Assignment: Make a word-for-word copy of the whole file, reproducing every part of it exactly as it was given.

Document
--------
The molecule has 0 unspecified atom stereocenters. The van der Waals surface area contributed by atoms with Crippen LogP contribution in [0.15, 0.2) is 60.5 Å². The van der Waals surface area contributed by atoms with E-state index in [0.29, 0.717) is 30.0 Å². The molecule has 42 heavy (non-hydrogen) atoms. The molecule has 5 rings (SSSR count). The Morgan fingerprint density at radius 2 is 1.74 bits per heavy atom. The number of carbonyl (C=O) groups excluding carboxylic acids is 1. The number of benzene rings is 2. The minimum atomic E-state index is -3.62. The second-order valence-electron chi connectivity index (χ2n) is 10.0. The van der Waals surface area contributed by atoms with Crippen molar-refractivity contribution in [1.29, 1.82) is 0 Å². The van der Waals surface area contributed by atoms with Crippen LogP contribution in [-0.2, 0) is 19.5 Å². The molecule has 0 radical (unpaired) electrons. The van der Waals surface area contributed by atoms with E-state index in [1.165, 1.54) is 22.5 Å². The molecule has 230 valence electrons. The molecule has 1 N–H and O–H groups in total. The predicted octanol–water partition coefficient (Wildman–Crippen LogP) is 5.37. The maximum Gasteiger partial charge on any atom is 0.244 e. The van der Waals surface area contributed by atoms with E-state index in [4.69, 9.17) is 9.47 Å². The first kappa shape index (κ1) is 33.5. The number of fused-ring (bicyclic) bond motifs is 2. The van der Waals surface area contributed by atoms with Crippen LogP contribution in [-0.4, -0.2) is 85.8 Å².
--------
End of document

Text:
The molecule has 0 unspecified atom stereocenters. The van der Waals surface area contributed by atoms with Crippen LogP contribution in [0.15, 0.2) is 60.5 Å². The van der Waals surface area contributed by atoms with E-state index in [0.29, 0.717) is 30.0 Å². The molecule has 42 heavy (non-hydrogen) atoms. The molecule has 5 rings (SSSR count). The Morgan fingerprint density at radius 2 is 1.74 bits per heavy atom. The number of carbonyl (C=O) groups excluding carboxylic acids is 1. The number of benzene rings is 2. The minimum atomic E-state index is -3.62. The second-order valence-electron chi connectivity index (χ2n) is 10.0. The van der Waals surface area contributed by atoms with Crippen molar-refractivity contribution in [1.29, 1.82) is 0 Å². The van der Waals surface area contributed by atoms with Crippen LogP contribution in [-0.2, 0) is 19.5 Å². The molecule has 0 radical (unpaired) electrons. The van der Waals surface area contributed by atoms with E-state index in [1.165, 1.54) is 22.5 Å². The molecule has 230 valence electrons. The molecule has 1 N–H and O–H groups in total. The predicted octanol–water partition coefficient (Wildman–Crippen LogP) is 5.37. The maximum Gasteiger partial charge on any atom is 0.244 e. The van der Waals surface area contributed by atoms with E-state index in [4.69, 9.17) is 9.47 Å². The first kappa shape index (κ1) is 33.5. The number of fused-ring (bicyclic) bond motifs is 2. The van der Waals surface area contributed by atoms with Crippen LogP contribution in [-0.4, -0.2) is 85.8 Å².